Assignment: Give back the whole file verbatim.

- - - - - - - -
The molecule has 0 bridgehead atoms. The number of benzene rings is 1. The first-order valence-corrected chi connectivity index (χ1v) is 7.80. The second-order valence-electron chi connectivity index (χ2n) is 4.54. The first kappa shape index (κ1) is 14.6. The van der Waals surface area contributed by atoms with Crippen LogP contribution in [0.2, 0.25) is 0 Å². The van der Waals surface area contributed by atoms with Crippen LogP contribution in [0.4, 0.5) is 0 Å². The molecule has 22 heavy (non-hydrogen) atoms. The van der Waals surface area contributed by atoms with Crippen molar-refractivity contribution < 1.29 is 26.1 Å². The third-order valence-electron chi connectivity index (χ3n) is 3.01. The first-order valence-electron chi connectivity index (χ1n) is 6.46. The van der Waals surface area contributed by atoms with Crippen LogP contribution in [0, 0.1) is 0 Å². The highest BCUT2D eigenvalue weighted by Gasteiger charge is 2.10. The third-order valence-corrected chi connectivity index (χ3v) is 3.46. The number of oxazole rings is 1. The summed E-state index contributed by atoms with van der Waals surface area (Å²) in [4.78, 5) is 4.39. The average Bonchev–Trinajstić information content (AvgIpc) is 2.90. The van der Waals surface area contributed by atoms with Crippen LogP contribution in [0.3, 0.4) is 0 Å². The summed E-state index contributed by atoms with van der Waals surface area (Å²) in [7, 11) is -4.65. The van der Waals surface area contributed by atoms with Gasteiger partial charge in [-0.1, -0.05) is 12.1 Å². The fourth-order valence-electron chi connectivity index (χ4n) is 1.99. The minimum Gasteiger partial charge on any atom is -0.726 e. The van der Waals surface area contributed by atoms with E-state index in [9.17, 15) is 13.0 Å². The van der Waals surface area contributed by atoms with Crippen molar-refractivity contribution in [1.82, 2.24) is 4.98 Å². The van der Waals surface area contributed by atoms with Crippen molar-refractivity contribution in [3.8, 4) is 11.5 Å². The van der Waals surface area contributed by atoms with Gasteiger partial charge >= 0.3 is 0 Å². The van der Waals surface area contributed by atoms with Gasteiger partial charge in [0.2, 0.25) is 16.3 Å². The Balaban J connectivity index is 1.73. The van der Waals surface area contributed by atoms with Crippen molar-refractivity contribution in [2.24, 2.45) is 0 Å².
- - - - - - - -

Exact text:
The molecule has 0 bridgehead atoms. The number of benzene rings is 1. The first-order valence-corrected chi connectivity index (χ1v) is 7.80. The second-order valence-electron chi connectivity index (χ2n) is 4.54. The first kappa shape index (κ1) is 14.6. The van der Waals surface area contributed by atoms with Crippen LogP contribution in [0.2, 0.25) is 0 Å². The van der Waals surface area contributed by atoms with Crippen LogP contribution in [0.4, 0.5) is 0 Å². The molecule has 22 heavy (non-hydrogen) atoms. The van der Waals surface area contributed by atoms with Crippen molar-refractivity contribution < 1.29 is 26.1 Å². The third-order valence-electron chi connectivity index (χ3n) is 3.01. The first-order valence-electron chi connectivity index (χ1n) is 6.46. The van der Waals surface area contributed by atoms with Crippen LogP contribution in [0, 0.1) is 0 Å². The highest BCUT2D eigenvalue weighted by Gasteiger charge is 2.10. The third-order valence-corrected chi connectivity index (χ3v) is 3.46. The number of oxazole rings is 1. The summed E-state index contributed by atoms with van der Waals surface area (Å²) in [4.78, 5) is 4.39. The average Bonchev–Trinajstić information content (AvgIpc) is 2.90. The van der Waals surface area contributed by atoms with Crippen LogP contribution in [0.3, 0.4) is 0 Å². The summed E-state index contributed by atoms with van der Waals surface area (Å²) in [7, 11) is -4.65. The van der Waals surface area contributed by atoms with Gasteiger partial charge in [-0.1, -0.05) is 12.1 Å². The fourth-order valence-electron chi connectivity index (χ4n) is 1.99. The minimum Gasteiger partial charge on any atom is -0.726 e. The van der Waals surface area contributed by atoms with E-state index in [9.17, 15) is 13.0 Å². The van der Waals surface area contributed by atoms with Crippen molar-refractivity contribution in [1.82, 2.24) is 4.98 Å². The van der Waals surface area contributed by atoms with Crippen molar-refractivity contribution in [3.8, 4) is 11.5 Å². The van der Waals surface area contributed by atoms with Gasteiger partial charge >= 0.3 is 0 Å². The van der Waals surface area contributed by atoms with Gasteiger partial charge in [0.2, 0.25) is 16.3 Å². The Balaban J connectivity index is 1.73. The van der Waals surface area contributed by atoms with Crippen molar-refractivity contribution in [2.24, 2.45) is 0 Å².